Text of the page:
Anonymous said...

Calm before the storm. Cops will get around to opposing it. Right now they're Christmas shopping.

TriggerMortis said...

While politics and fear mongering will definitely play a part in deciding this, we cannot overlook the bigger part that money will play.

In every state where voters have been allowed to decide the issue, alcohol manufacturers and law enforcement organizations have united to contribute large amounts of cash to try and keep the current laws on the books, and since this isn't even going to be decided by voters, look for police unions and the alcohol industry to silence support with a few hundred thousand in lobbying expenses.

Texas politicians don't have enough balls to overcome the anti-gambling crowd let alone the gumption to address real change in drug laws. IMO, Moody's bill will die in committee.

Anonymous said...

I've experienced the Texas wrath of Marijuana laws. I had 6 grams, went to jail, lost my license, and Texas surcharges......8+ years ago!
Now, a Drug Class at a cost of $180.
Money Hungry State!

Anonymous said...

Agree 100% with you 8:24 all about the $$$$ yep the big T is a money hungry state 4sure my family knows 1st. hand!

Anonymous said...

This is a perennial proposal. And it always dies in the end.

Joorie Doodie said...

If this becomes a "civil" penalty, does that lower the "burden" necessary to establish an offense from "beyond reasonable doubt" to "preponderence of evidence?" I'm guessing there will still be a record in a database somewhere indicating the offender was found to be in possession of marijuana. Couldn't that lead to some of the same collateral consequences--loss of job, limiting access to housing, loss of professional license--making the civil ruling that a person had marijuana result in a 'sentence' of lifelong stigmatization? All without the "due process" we now associate with criminal convictions! And don't you worry that local governments are going to be licking their chops when they see the potential revenue from this the way they see the money in red-light cameras? Coudn't that lead to more citations for marijuana possession once local governments don't have to incur the costs of arresting and processing offenders through the legal justice system?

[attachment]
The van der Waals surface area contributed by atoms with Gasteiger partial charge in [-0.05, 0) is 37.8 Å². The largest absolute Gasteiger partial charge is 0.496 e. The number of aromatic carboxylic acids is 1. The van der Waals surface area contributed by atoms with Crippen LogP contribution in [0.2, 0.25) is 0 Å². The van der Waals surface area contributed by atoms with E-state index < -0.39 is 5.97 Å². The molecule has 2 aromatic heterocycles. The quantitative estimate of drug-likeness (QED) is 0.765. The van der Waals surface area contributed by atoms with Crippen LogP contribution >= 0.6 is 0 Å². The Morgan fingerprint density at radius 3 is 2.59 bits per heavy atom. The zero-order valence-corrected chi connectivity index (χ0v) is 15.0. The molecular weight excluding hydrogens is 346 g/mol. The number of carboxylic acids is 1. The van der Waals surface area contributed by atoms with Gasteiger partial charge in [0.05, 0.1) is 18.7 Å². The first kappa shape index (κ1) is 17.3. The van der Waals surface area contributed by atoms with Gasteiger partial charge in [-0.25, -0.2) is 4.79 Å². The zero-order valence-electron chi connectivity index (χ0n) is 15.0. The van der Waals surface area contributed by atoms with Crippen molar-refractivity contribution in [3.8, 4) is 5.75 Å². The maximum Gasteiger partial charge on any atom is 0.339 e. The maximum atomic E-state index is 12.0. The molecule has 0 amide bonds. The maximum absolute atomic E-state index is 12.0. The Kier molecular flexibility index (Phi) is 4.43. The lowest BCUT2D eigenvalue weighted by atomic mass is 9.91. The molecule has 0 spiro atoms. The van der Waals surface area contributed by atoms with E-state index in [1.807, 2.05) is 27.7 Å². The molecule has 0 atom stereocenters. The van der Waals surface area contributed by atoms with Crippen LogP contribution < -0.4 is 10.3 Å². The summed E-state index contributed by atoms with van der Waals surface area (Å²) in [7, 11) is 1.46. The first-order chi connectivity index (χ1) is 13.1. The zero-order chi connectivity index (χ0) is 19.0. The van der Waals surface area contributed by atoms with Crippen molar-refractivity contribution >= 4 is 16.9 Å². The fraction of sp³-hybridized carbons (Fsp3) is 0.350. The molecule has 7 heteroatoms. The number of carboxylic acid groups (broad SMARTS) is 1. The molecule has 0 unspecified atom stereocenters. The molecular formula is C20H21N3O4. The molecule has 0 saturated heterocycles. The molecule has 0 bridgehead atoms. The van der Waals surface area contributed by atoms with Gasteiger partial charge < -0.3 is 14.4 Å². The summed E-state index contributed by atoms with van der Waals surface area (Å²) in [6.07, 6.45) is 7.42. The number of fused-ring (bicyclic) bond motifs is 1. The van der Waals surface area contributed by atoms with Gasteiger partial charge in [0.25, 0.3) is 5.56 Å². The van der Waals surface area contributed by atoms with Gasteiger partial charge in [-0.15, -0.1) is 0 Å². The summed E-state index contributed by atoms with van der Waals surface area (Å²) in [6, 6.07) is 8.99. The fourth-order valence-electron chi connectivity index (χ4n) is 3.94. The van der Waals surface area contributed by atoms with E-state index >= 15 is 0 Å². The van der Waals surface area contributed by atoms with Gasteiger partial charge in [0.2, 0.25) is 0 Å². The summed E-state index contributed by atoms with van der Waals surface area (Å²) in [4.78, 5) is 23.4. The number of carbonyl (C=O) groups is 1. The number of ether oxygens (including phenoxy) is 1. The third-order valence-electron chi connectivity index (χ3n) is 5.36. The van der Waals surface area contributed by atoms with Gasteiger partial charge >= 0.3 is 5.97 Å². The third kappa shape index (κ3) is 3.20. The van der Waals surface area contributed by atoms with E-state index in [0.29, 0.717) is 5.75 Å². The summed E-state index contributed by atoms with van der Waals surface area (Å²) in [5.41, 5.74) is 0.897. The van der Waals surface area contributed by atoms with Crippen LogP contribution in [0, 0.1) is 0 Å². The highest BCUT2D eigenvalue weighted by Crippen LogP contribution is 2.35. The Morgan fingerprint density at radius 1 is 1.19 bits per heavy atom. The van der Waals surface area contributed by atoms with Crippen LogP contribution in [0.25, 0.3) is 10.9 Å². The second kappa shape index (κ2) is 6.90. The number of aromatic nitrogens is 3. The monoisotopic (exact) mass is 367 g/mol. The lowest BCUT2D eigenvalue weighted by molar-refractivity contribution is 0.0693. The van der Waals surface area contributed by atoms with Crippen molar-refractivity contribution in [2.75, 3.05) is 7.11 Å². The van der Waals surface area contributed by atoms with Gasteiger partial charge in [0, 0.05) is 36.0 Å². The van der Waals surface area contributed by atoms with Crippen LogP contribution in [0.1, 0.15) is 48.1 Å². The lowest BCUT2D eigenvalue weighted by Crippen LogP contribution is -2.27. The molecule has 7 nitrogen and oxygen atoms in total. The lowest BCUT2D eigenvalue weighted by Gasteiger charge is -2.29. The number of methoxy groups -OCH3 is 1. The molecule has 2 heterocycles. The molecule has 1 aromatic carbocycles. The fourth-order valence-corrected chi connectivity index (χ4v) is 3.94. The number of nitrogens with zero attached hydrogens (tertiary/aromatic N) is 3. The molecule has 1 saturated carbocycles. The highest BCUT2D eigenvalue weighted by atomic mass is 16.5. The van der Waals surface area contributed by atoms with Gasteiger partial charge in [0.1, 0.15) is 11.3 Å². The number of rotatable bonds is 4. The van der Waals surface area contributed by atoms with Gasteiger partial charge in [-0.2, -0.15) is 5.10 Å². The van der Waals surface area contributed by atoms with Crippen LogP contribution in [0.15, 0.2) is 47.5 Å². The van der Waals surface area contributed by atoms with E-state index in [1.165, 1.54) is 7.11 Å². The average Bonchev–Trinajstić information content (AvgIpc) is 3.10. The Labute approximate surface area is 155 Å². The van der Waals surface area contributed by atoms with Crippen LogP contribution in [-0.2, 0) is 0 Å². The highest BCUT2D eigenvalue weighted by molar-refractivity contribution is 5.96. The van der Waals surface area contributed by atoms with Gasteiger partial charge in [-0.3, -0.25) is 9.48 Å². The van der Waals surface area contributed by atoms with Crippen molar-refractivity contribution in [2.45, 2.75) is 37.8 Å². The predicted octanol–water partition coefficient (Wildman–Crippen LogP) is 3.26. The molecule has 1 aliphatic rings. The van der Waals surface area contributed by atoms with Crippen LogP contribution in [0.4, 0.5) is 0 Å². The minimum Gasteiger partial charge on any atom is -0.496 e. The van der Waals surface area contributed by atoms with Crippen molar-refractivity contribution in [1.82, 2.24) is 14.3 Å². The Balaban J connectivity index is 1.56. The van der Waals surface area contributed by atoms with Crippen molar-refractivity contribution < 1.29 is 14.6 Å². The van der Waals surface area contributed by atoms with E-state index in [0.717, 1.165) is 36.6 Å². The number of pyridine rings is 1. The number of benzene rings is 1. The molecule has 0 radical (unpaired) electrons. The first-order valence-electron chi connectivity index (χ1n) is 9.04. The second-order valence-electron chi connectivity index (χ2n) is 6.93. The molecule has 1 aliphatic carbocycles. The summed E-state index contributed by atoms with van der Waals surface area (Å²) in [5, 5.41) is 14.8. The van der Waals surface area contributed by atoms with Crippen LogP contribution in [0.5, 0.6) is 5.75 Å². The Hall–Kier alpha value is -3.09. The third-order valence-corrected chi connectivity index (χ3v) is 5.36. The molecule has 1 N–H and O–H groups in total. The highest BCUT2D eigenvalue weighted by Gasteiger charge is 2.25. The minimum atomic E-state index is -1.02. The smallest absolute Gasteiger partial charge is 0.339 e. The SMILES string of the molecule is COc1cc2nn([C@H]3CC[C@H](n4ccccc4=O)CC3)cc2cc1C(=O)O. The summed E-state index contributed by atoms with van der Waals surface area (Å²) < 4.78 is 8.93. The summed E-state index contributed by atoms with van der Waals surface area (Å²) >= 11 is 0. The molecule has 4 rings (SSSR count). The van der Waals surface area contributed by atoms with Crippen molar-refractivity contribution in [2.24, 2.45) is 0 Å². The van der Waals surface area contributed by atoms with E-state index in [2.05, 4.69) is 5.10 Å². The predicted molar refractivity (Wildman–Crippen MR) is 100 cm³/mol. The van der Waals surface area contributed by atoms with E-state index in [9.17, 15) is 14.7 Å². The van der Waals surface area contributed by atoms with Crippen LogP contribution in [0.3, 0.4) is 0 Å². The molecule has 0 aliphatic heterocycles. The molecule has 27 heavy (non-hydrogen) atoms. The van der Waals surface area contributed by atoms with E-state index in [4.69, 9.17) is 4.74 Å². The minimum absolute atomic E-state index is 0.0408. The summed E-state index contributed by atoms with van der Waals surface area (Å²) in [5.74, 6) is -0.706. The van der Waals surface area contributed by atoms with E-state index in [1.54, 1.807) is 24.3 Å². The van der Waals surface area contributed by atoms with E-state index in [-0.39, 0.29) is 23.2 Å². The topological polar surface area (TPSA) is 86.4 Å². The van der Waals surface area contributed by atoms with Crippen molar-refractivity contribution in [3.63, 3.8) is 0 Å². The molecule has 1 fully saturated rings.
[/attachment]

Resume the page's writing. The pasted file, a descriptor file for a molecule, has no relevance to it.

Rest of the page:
Anonymous said...


I can't tell if all of your questions are sincere or not.

The bill states the name of the offender is "confidential information under Section 552.101, Government Code." I don't know the extent of this protection, but it's not difficult to imagine that it is a lot more private than a criminal record.

As for your concerns of more citations, you understand that right now law enforcement is arresting people for one ounce or less, correct? Are you actually trying to pretend like this will make an offender worse off than the status quo? I can't imagine how this would be the case.

I'm not sure what it may do to lower the burden, but laws like this have worked for decades in other states without increasing use or resulting in any significant form of disorder. I've never heard of any criminal justice or marijuana reform groups arguing to bring back criminal sanctions instead of civil ones. As I said, I can't tell if you are being serious or not.